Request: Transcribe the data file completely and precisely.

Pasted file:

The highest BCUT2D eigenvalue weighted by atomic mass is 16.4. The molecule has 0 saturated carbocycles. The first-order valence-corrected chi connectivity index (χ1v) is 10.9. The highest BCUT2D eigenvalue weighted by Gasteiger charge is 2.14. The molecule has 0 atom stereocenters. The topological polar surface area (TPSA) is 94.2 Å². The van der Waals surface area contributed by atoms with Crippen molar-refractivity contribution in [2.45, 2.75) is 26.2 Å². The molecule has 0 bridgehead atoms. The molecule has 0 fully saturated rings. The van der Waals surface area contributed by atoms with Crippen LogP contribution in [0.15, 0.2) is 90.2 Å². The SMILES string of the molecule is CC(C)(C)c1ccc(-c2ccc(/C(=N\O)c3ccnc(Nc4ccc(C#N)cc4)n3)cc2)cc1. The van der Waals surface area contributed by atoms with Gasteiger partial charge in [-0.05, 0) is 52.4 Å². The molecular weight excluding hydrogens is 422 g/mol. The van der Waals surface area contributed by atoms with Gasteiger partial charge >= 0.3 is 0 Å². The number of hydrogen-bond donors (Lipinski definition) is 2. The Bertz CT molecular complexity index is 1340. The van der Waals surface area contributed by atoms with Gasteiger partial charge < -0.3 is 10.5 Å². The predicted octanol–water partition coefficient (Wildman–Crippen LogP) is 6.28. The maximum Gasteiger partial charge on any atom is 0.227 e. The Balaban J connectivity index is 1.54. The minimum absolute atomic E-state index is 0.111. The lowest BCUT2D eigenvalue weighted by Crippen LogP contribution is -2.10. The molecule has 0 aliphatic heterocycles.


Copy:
The highest BCUT2D eigenvalue weighted by atomic mass is 16.4. The molecule has 0 saturated carbocycles. The first-order valence-corrected chi connectivity index (χ1v) is 10.9. The highest BCUT2D eigenvalue weighted by Gasteiger charge is 2.14. The molecule has 0 atom stereocenters. The topological polar surface area (TPSA) is 94.2 Å². The van der Waals surface area contributed by atoms with Crippen molar-refractivity contribution in [2.45, 2.75) is 26.2 Å². The molecule has 0 bridgehead atoms. The molecule has 0 fully saturated rings. The van der Waals surface area contributed by atoms with Crippen LogP contribution in [0.15, 0.2) is 90.2 Å². The SMILES string of the molecule is CC(C)(C)c1ccc(-c2ccc(/C(=N\O)c3ccnc(Nc4ccc(C#N)cc4)n3)cc2)cc1. The van der Waals surface area contributed by atoms with Gasteiger partial charge in [-0.05, 0) is 52.4 Å². The molecular weight excluding hydrogens is 422 g/mol. The van der Waals surface area contributed by atoms with Gasteiger partial charge >= 0.3 is 0 Å². The number of hydrogen-bond donors (Lipinski definition) is 2. The Bertz CT molecular complexity index is 1340. The van der Waals surface area contributed by atoms with Gasteiger partial charge < -0.3 is 10.5 Å². The predicted octanol–water partition coefficient (Wildman–Crippen LogP) is 6.28. The maximum Gasteiger partial charge on any atom is 0.227 e. The Balaban J connectivity index is 1.54. The minimum absolute atomic E-state index is 0.111. The lowest BCUT2D eigenvalue weighted by Crippen LogP contribution is -2.10. The molecule has 0 aliphatic heterocycles.